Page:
SACRAMENTO -- California emerged Thursday at the center of the national debate over the influence of shadowy super PACs, as the state's political watchdog filed suit against a Phoenix group that made an anonymous $11 million contribution to defeat Gov. Jerry Brown's tax-hike initiative and boost an anti-union ballot measure.
The surprise contribution -- believed to be the largest anonymous political donation in state history -- last week stunned the governor and the labor and education groups working to pass Proposition 30, a tax-hike initiative that Gov. Jerry Brown claims is vital to adequately funding K-12 education and state colleges and universities. Under furious assault from negative ads, the measure is sliding in the polls.
Ann Ravel, the chairwoman of the Fair Political Practices Commission, is suing to force disclosure of information about Phoenix-based Americans For Responsible Leadership. That group made the contribution last week to the Small Business Action Committee, a political action committee running ads against Proposition 30 and for Proposition 32, which would bar unions from collecting union dues for political purposes.
"It's incredibly important to the public to know who is spending money on campaigns in California to influence the electorate," Ravel told this newspaper. "People make decisions based on information about the different sides and the identities of different groups. And we're getting so close to the election
Attorney General Kamala Harris joined the lawsuit, filed in Sacramento County Superior Court.
The $11 million is just a fraction of the hundreds of millions of dollars unleashed by the 2010 U.S. Supreme Court's Citizens United decision, which allowed unlimited contributions from corporations and wealthy individuals into campaigns. But the donation peeled back layers on the secretive web of political organizations that tie some of the nation's largest super PACs to the previously unknown group in Arizona.
The Supreme Court ruling has created a perfect storm, said Tracy Westen, founder of the Los Angeles-based Center for Governmental Studies. "There's more money and more secrecy," Westen said Thursday. "And you have to assume that contributors are withholding their identity because they think their identity might undermine their message."
The law firm for Americans for Responsible Leadership is run by Jill Holtzman Vogel, a Republican legislator in Virginia and chief counsel for the Republican National Committee. Her firm shares office space with GOP uber-strategist Karl Rove, whose American Crossroads super PAC has poured hundreds of millions of dollars into campaigns this year. It also has done work with groups affiliated with David and Charles Koch, the conservative oil magnate brothers who are pouring huge sums into campaigns across the country.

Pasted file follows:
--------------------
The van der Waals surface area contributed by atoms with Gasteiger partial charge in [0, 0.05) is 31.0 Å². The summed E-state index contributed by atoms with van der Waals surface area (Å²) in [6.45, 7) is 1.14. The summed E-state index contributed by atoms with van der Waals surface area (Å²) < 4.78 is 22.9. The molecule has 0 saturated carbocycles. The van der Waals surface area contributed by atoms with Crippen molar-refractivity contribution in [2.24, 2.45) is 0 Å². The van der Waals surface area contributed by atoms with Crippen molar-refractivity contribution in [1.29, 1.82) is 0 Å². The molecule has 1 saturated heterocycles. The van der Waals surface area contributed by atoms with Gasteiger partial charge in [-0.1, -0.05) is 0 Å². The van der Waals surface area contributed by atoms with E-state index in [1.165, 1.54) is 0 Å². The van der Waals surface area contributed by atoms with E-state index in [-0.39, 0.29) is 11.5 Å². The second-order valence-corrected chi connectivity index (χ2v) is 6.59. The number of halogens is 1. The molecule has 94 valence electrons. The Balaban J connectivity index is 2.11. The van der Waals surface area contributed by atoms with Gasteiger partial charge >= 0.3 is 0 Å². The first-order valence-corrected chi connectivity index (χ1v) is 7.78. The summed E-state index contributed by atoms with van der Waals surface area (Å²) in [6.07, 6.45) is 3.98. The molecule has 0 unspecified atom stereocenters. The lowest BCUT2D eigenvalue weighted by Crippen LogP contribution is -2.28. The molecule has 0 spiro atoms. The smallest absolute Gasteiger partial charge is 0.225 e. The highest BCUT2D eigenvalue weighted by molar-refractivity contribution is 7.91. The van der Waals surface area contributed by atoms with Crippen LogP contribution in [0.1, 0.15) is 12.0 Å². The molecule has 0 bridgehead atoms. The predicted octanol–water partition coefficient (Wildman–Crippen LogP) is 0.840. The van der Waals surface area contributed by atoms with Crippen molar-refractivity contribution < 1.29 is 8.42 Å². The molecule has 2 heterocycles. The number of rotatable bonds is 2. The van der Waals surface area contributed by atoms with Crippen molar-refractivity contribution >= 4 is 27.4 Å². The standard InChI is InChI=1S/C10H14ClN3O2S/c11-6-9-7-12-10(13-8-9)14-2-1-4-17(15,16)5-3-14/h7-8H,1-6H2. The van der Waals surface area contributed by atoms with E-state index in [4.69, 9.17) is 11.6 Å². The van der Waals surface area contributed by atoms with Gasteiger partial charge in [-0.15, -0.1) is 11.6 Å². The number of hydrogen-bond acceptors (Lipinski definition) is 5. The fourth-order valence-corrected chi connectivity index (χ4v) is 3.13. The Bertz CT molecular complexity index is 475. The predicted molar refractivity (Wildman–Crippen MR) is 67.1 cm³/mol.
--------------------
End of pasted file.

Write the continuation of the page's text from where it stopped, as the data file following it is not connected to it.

As a 501(c)4 nonprofit organization, Americans for Responsible Leadership is not required by federal law to disclose its donors. But California law requires that outside nonprofits must reveal their donors if they knew or should have known that their money would go toward political purposes in California.
A Superior Court judge scheduled a hearing for Tuesday to determine whether the FPPC has the right to conduct an audit of the Arizona group and the Small Business Action Committee.
A new FPPC rule assumes that donors to politically active groups are presumed to know they are making political donations, Ravel said.
Attorneys for the Arizona group accused the FPPC of using the courts to further a political fight being led by Brown, who has made it a rallying cry in his Proposition 30 campaign to "unmask" the donors.
"This motion is a result of intense political pressure to have the FPPC 'do something' to keep this campaign issue alive," Bradley Benbrook, a Sacramento attorney retained by the group's Virginia law firm, wrote in a brief opposing the lawsuit. "Bowing to political pressure, the FPPC has forged ahead with the litigation at warp speed."
Attorneys for the group argued in papers filed Thursday with the court that they didn't break state law because donors' contributions were not earmarked for political purposes.
Attorney Jason Torchinsky said in a letter to the FPPC that it cannot conduct an audit until after Jan. 13, the last day of filing final campaign finance reports following the election.
Ravel's decision to go to court was applauded by Derek Cressman, regional director for the good-government group Common Cause, which filed a complaint with the FPPC last week seeking disclosure of the donors.
"Today's lawsuit will compel important records from Americans for Responsible Leadership and will allow the public to see the truth behind the deception," Cressman said.